Smoking & Your Arteries

CHAPTER 4

  

Smoking & Your Arteries

Peripheral Artery Disease
The nicotine and carbon monoxide in tobacco smoke damage the arteries, causing them to harden and clog with fatty deposits called plaque, which restricts blood flow. When the arteries outside of the heart become clogged with plaque, blood supply to the arms, legs, and feet can be reduced or cut off altogether. This condition is called peripheral artery disease. Peripheral artery disease can lead to open sores that don't heal, injury, and infection of the feet and legs. In extreme cases there can be tissue death (gangrene), sometimes requiring amputation of the affected limb.

Stroke
In carotid artery disease, plaque deposits build up in the carotid arteries, which run up along the front of the neck and supply the brain with oxygenated blood. The arteries can become blocked, cutting off blood supply to the brain in a condition called ischemia. Or, plaques in the carotid arteries can rupture and create clots that break off and travel up into the smaller vessels of the brain, where they become lodged and stop blood flow. In either case the result is a stroke. Portions of the brain tissue may be damaged or die completely.

If you have ever used tobacco in any form, tell your doctor so that she or he can provide you with appropriate preventive health care. Be aware of, and report to your doctor, symptoms like a new cough, hoarseness, trouble breathing, headaches, chest pain, loss of appetite, and general fatigue. Any of these could be signs of lung cancer or other lung conditions.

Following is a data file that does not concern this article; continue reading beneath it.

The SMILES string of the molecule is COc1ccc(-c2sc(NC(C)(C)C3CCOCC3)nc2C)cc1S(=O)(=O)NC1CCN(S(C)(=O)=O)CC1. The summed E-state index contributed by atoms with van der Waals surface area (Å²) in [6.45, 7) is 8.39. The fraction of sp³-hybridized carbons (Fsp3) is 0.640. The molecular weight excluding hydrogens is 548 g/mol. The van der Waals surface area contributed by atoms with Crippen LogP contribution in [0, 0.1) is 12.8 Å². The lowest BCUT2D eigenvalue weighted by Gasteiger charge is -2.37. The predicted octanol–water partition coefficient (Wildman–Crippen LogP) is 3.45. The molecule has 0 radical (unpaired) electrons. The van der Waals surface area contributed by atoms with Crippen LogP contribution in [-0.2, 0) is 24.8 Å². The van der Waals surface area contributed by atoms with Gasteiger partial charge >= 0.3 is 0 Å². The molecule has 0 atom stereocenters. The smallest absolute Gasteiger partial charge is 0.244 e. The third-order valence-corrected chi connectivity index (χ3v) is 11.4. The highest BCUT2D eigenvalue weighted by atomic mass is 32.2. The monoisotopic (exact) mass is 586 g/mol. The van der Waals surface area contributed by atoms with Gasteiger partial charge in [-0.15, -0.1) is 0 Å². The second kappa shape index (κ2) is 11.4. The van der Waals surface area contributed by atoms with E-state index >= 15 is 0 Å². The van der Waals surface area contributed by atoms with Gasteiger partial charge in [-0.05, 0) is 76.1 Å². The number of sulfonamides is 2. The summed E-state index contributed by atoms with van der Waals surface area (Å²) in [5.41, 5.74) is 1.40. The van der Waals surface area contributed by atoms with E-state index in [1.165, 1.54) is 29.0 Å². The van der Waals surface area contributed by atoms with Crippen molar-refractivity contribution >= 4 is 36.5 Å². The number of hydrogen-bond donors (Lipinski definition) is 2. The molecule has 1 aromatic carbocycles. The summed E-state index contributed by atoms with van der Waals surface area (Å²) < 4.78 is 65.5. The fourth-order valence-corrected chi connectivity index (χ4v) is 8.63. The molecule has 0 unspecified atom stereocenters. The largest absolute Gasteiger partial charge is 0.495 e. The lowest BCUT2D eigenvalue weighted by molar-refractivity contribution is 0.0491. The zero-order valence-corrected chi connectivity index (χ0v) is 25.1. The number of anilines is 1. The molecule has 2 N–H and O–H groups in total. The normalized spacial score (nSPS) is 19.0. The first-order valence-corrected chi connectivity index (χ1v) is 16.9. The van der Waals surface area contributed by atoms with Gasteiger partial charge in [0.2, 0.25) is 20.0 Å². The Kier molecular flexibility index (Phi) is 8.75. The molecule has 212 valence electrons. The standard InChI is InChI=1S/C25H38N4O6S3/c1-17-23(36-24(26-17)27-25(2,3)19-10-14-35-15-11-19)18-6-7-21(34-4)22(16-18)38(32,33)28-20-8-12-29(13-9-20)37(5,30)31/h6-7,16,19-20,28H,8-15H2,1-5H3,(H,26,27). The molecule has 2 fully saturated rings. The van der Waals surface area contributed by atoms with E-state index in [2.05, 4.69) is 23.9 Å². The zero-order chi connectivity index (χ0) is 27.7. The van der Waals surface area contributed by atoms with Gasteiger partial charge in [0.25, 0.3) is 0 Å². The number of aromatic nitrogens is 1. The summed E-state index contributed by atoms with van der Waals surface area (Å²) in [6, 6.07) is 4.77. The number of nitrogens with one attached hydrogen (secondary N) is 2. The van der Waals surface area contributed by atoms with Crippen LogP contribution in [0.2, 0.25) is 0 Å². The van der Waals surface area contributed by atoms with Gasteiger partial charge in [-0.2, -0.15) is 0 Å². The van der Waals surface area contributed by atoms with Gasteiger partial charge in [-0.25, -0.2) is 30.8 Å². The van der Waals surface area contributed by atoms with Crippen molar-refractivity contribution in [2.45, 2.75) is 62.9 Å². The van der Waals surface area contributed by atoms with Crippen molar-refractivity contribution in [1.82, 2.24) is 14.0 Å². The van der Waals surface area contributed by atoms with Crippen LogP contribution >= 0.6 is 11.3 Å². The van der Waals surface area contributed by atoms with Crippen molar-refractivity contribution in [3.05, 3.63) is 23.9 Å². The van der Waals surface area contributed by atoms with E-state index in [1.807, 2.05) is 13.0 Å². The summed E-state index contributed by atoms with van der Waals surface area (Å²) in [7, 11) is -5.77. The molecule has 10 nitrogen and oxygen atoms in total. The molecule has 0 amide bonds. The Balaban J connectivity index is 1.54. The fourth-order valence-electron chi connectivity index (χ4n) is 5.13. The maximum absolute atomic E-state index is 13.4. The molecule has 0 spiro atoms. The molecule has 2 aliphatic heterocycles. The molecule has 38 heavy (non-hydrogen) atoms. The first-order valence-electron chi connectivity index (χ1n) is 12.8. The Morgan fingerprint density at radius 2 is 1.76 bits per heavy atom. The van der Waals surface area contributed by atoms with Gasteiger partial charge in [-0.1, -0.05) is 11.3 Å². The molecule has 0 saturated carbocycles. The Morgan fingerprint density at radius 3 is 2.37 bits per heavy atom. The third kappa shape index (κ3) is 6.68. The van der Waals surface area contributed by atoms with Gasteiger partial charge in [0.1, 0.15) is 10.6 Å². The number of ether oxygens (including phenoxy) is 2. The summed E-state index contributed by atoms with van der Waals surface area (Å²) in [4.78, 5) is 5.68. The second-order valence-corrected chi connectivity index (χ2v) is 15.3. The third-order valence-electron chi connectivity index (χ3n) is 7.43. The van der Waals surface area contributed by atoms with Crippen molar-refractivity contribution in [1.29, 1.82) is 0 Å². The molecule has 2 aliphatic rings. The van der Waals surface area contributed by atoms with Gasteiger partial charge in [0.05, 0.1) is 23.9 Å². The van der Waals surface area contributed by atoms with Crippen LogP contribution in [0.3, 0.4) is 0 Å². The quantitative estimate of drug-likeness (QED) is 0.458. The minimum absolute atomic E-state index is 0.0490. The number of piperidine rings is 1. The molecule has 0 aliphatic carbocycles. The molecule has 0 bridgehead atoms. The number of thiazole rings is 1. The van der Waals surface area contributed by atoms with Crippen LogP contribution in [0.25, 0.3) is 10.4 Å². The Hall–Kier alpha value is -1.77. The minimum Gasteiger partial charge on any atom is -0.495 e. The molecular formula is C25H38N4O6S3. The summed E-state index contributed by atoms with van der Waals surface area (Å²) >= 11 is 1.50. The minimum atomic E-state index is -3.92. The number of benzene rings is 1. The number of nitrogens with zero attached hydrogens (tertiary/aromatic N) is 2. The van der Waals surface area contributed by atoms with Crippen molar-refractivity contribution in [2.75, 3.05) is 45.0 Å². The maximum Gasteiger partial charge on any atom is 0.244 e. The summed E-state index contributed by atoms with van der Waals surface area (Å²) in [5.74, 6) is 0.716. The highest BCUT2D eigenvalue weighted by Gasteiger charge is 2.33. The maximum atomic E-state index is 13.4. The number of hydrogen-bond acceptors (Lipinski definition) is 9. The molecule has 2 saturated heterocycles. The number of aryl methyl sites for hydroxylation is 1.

The best way to prevent these complications is to quit smoking. When you quit smoking, your body begins to recover almost immediately. Your sense of taste and smell return; your breath, hair and clothes smell better; your teeth and fingernails stop yellowing. And there are many more health benefits over time:

20 minutes after quitting:
  • Your heart rate and blood pressure drop
12 hours after quitting:
  • The carbon monoxide level in your blood drops to normal
2 weeks to 3 months after quitting:
  • Your circulation improves and your lung function increases
1 to 9 months after quitting:
  • Coughing and shortness of breath decrease
1 year after quitting:
  • Risk of coronary heart disease is half that of a smoker
5 to 15 years after quitting:
  • Stroke risk is reduced to that of a nonsmoker
10 years after quitting:
  • Lung cancer death rate is half that of a smoker, and risk of other cancers decreases
15 years after quitting:
  • Risk or coronary heart disease is half that of a nonsmoker


How to Quit
Most smokers know that smoking is very bad for you, but they smoke anyway. Why? Tobacco is a highly addictive drug. It's as addictive, in fact, as heroine, cocaine, or alcohol.

It isn't easy, but millions of people have succeeded in quitting smoking. If you smoke and decide to stop, there are many choices. You can quit "cold turkey," go to classes or get counseling, use nicotine replacement therapies, or use step-by-step guides. You can get more information on the options available and get help finding a Quitline phone counseling program in your area by calling the American Cancer Society at 1-800-ACS-2345 (1-800-227-2345). You'll find there's a great deal of support available to you once you make the decision to not smoke.

More on this topic

Understanding Wellness (VIDEO)
What Is Wellness?
Quit Smoking
Smoking & Your Arteries
Eat Healthy
Foods to Avoid
Foods to Enjoy
Fiber Helps Lower Cholesterol
Good Fats: Omegas 3 & 6
The Daily Nutrition You Need
Portion Control
Daily Exercise
Aerobic Exercise
Speed Up Your Metabolism
Benefits of Exercise
Lose Weight
Measuring Fat

Related Health Centers:

The 9 Visual Rules of Wellness, Wellness and Prevention Part I, Wellness and Prevention Part II, Reverse Aging